A legendary performance certainly does not come easy, and the next great artist needs to be pushed. It is also not disputed that the next Charlie Parker will possess the determination to succeed. The question lies in how far should one go in the quest of nurturing the next legendary artist while uncertain if a young musician is really the next Charlie Parker who can withstand the stress and anxiety, or will mentally break down and have his or her future ruined. In the present era where competition is fierce, it is always a doubt as to how far should one go to pursue artistic immortality.

Below is the final scene of the film, in which you can appreciate the unparalleled performance by both JK Simmons and Miles Telller. Damien Chazelle has beautifully transformed the story of an aspiring drummer into a single-directional drumming tension that makes your heart keep racing towards the very end.

6 thoughts on ““There are no two words in the English language more harmful than ‘good job'” – Movie Review on Whiplash (2014)

  1. While engaging as a movie I don’t buy Fletchers theory. While we can be lulled into security and acceptance of mediocrity we can also be uplifted by others greatness. Unless your going to be asked to kill someone like in the army such aggressive tactics produce ostracization and burn out more than they can uplift someone to greatness IMO. And it goes with the assumption that greatness can be wrung out of someone. What about the Motzarts and Bachs that are great at such young ages? The whole point of the movie Amadeus is that Soliari is jealous of how God has seemingly given greatness with so little effort and care.
    It seems to me Fletchers methods are more likely to discourage great talent than encourage and even in the movie he never really finds his Charlie Parker which would me wonder if I’m doing something wrong.

    Like I said effective for a movie plot but in real life would be a disaster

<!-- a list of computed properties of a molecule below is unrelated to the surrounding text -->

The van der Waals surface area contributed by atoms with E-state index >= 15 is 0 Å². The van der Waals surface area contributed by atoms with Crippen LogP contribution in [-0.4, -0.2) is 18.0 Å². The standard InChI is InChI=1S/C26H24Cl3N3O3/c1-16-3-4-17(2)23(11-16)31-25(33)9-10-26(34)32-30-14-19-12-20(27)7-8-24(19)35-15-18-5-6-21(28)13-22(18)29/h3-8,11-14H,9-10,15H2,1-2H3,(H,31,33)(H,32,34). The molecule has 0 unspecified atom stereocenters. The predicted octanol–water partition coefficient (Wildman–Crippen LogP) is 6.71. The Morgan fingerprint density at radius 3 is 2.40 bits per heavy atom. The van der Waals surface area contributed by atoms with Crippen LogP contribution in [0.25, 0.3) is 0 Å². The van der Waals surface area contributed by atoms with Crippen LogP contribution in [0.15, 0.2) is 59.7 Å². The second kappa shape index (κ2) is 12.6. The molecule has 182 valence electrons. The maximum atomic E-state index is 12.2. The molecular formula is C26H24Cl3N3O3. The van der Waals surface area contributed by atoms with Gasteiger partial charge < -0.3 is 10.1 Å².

Liked by 1 person

  2. As a film, Whiplash is an amazing piece of work, as we talk about in our podcast. We need mentors who push us, and certainly, Fletcher is a mentor for only a specific kind of student. Who would Andrew have become without Fletcher? We might never know. I know if it were me, I would have gone off with the pretty girl every time. Ha. Maybe that’s why I can’t play drums. Great review!

    Liked by 1 person

  3. enjoyed your review. it brought the movie back to me. i have not had teachers like fletcher, but have worked with people who assumed the ruthless mentor role, most notable a theatre director from russia who trained me asim. a director while i acted for him, when you are inside such a relationship, it does not seem nearly as brutal or sadistic as when you look at it from the outside, as we do in the film.

    Liked by 1 person

  4. This is a spectacular movie. The tension between Fletcher and Andrew is intensely palpable. It is this friction that climaxes in the final scene in an explosion of talent by both student and master. Fletcher almost reminds me of those Zen masters who hit their students, with the “keisako” (wooden stick) during meditation sessions, to wake them up if they fall asleep, to correct posture or lapses of concentration. It is the mentor guiding the student to perfection, eliminating the ego, and drawing out the essence of the talent hidden behind the layers of conformism, self-pity and other psychological distractions. I am not, in any way, advocating that teachers and masters should treat their students in the way Fletcher was doing, but he evokes an appreciation and respect that come for those who are committed to precision and excellence in any field. J.K. Simmons is outstanding! Miles Teller follows suit! I really love this movie, and I have to agree: “good job” are really the most harmful words that one can expect from a teacher or master. There will always be room to excel. Thank you Louisa for sharing your “Whiplash” experience with us! 🙂